The IRS announced Sept. 24 that eligible employers who provide paid family and medical leave to their employees may qualify for a new business credit for tax years 2018 and 2019.

In addition, eligible employers who set up qualifying paid family leave programs or amend existing programs by Dec. 31, 2018, will be eligible to claim the employer credit, retroactive to the beginning of the employer’s 2018 tax year, for qualifying leave already provided.

The credit was enacted as part of federal tax reform in 2017 and is available under section 45S of the Internal Revenue Code.

The IRS notice provides detailed guidance on the new credit and clarifies how to calculate the credit, including the application of special rules and limitations.

Key Stipulations

The new tax credit is equal to a percentage of wages paid to qualifying employees while they are on family and medical leave.

The requirements employers must meet include, but are not limited to, the following:

  • An employer must have a written family and medical leave policy that covers all qualifying employees—in general, those employees who did not have compensation from the employer of more than $72,000 in 2017.
  • The policy must provide at least two weeks of annual paid family and medical leave for each full-time qualifying employee and at least a proportionate amount of leave for each part-time qualifying employee.
  • The policy must provide for payment of at least 50% of the qualifying employee’s wages while the employee is on leave.

The new tax credit is equal to a percentage of wages paid to qualifying employees while they are on family and medical leave.
The purposes for which an employee may take family and medical leave under section 45S are the same purposes for which an employee may take family and medical leave under Title I of the Family and Medical Leave Act of 1993.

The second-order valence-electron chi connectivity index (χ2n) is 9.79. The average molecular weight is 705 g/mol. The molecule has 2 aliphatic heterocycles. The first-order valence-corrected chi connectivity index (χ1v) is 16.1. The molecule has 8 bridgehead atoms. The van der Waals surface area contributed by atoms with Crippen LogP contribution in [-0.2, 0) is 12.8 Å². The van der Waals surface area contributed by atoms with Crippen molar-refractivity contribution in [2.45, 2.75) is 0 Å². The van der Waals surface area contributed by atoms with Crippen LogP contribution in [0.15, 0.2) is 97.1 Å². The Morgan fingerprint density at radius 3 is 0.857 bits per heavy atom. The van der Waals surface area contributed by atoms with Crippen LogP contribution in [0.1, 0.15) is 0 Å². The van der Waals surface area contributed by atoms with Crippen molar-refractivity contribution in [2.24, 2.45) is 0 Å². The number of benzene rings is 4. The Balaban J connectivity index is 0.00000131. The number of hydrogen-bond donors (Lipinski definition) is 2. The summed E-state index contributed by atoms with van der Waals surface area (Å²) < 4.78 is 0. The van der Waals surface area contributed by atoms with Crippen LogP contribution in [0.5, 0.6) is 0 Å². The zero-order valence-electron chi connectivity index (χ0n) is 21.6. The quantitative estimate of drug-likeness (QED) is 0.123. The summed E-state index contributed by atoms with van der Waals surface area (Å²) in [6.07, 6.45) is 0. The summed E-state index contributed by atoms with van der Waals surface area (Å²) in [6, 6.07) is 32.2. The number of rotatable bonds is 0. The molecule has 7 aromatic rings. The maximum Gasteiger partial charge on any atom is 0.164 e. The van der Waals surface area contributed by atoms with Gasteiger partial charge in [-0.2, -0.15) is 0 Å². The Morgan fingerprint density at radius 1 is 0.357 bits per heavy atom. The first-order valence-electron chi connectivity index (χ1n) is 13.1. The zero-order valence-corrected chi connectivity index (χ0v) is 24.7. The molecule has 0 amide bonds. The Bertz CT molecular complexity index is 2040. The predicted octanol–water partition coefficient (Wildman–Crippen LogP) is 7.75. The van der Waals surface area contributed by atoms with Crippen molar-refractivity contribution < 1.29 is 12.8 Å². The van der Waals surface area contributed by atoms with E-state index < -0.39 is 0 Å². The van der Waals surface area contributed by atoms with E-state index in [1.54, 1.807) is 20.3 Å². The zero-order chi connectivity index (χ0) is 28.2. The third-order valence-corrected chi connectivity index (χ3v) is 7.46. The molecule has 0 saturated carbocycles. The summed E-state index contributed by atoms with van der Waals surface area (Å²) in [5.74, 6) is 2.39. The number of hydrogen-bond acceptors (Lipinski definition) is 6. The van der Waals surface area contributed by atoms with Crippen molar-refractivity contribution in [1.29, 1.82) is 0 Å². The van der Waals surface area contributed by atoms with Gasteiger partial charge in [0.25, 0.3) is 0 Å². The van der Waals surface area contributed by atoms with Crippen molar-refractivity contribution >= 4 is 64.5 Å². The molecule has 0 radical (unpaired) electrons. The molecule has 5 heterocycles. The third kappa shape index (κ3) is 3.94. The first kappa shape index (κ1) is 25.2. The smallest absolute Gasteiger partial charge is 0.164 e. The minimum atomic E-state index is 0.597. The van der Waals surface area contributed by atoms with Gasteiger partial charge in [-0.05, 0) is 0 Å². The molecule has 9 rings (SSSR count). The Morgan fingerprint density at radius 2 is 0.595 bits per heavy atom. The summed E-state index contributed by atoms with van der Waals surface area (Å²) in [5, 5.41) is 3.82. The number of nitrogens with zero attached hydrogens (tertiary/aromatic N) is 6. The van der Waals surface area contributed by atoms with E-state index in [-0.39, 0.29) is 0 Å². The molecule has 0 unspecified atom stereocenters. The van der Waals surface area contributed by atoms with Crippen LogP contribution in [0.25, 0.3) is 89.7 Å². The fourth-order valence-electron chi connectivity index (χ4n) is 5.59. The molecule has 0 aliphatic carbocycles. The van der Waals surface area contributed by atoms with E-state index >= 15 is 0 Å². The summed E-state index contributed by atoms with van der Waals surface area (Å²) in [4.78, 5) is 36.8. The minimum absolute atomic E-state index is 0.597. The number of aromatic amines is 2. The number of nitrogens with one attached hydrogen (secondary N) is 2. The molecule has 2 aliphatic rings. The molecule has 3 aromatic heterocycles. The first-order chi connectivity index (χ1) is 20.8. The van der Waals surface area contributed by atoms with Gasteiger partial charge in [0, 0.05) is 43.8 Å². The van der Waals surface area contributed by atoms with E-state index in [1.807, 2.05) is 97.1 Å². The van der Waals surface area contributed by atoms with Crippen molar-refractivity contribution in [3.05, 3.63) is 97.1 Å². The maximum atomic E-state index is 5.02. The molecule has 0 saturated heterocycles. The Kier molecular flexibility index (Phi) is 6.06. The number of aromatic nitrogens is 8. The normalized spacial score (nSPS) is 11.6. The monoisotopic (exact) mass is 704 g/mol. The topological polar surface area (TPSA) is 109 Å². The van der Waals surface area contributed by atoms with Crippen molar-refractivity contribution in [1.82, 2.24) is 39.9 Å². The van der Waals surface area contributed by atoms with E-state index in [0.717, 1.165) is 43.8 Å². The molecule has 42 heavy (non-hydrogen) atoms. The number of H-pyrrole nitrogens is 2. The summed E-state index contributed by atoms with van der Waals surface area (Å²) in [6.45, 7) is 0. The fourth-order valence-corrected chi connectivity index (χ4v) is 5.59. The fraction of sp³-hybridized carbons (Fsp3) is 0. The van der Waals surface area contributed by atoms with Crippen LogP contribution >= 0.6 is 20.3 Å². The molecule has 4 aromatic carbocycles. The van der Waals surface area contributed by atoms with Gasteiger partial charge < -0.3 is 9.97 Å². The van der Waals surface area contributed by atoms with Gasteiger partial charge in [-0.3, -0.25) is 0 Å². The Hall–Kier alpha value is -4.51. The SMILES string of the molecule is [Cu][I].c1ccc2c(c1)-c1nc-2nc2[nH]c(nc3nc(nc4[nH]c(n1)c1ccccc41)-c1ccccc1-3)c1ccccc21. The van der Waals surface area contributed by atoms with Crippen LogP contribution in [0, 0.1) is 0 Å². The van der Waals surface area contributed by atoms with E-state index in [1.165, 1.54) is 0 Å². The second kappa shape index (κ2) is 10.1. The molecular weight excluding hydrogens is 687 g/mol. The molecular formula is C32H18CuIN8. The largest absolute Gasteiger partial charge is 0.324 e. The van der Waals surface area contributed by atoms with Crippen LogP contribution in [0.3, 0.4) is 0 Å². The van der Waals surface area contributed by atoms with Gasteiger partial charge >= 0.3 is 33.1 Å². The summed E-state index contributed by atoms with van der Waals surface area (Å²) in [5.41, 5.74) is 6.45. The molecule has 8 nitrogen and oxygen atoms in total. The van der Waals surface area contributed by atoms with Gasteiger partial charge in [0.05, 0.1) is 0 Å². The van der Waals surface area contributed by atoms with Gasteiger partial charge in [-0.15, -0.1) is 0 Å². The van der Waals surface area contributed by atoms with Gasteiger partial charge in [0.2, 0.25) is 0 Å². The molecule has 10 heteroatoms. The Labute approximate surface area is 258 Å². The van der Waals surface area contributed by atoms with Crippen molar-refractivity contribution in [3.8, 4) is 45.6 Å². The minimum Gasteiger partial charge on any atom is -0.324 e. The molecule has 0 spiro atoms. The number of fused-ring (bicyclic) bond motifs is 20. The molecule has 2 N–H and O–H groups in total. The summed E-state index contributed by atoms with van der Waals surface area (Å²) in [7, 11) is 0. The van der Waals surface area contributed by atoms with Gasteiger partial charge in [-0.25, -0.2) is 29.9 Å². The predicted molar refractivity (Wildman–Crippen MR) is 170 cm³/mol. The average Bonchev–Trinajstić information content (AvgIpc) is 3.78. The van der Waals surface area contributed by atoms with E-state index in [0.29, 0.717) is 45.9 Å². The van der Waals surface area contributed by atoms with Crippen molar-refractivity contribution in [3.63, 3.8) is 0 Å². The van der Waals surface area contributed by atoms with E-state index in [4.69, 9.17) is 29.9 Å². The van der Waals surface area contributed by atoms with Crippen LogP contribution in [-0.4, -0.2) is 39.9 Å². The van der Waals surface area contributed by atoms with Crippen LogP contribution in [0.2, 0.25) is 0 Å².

Good Approach

Providing a tax credit to incentivize businesses to either maintain or create paid family medical leave programs is a much better approach than creating a one-size-fits-all government mandate—a tactic attempted by some lawmakers during the 2018 General Assembly session—says CBIA vice president for government affairs Eric Gjede.

Fraught with problems, that proposal—a state-administered paid FMLA program—would have required $20 million in bonding to cover startup costs and $18.6 million annually to run it. It also would have imposed an untenable burden on many small businesses.

"Such mandates are fiscally unsustainable and drive employers—particularly small businesses—to the point that they're forced to raise prices, cut hours, or lay people off," Gjede said.

"A far better approach to spur much-needed growth is to provide a tax credit for employers that have paid family and medical leave benefit programs."

CBIA supported a bill in last year's legislative session that would have provided such a credit, but the state House failed to act on it.

Be sure to consult the Sept. 24 IRS notice for details on the new federal tax credit and to see if your business qualifies.


For more information, contact CBIA's Eric Gjede (860.480.1784) | @egjede